As we approach the centennial, we will need to be even more flexible and resilient, particularly as we seek to support educational approaches that some see as counter-cultural, or at least against the grain of powerful forces, and we do this with a very small staff. We will need to be even more effective in creating and maintaining networks both within and across regions of Asia. We will need to be cost- and time-effective by making the best use of technology to maintain these networks and to deliver programs to diverse regions of Asia. With Asian societies rapidly developing and changing, we will need to extend and deepen our learning “on the ground” by making strategic use of consultants and experts. Because the needs are greater than we can reach with our staff and resources, we will seek as much as possible to “train the trainers,” to help those who benefit from our programs to return to their contexts to train their own colleagues. We also seek to increase our impact by finding new and effective ways to sponsor conversations of leaders in whole person education, platforms to share pedagogical strategies, and grants or awards to lift up and publicize excellent models from which others can learn.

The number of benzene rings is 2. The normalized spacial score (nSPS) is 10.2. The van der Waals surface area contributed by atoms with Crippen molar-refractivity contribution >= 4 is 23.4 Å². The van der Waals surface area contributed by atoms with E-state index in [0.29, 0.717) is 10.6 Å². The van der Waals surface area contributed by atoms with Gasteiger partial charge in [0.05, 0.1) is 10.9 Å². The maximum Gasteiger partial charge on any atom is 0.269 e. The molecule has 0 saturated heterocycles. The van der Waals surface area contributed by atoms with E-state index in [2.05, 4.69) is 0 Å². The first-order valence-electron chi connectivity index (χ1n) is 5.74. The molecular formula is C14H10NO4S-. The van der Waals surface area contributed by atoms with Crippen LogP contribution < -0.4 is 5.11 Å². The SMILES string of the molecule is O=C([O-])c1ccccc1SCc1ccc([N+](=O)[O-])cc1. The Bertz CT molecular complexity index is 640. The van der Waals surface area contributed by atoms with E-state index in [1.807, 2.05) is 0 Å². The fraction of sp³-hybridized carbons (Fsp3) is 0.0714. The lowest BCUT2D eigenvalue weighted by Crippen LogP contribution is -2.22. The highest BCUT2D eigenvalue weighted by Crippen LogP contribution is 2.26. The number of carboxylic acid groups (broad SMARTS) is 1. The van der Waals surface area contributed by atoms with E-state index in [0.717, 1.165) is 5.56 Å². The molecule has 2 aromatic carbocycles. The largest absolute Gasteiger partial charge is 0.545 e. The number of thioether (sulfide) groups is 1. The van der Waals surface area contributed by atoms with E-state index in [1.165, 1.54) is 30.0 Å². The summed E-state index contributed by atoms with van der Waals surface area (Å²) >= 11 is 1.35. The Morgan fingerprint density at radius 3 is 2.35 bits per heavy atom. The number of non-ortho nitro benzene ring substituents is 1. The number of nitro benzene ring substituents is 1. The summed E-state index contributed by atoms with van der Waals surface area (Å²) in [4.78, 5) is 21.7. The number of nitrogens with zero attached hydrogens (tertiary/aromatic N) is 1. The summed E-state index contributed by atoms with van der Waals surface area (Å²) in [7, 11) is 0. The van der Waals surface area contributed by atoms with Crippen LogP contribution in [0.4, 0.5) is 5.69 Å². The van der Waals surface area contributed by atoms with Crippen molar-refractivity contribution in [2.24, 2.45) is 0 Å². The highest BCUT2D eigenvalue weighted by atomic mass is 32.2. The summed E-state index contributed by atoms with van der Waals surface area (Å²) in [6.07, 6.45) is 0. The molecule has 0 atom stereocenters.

In short, we wish to do what we have been doing, only better and with more impact, making full use of our networks of extraordinary leaders in Asian higher education.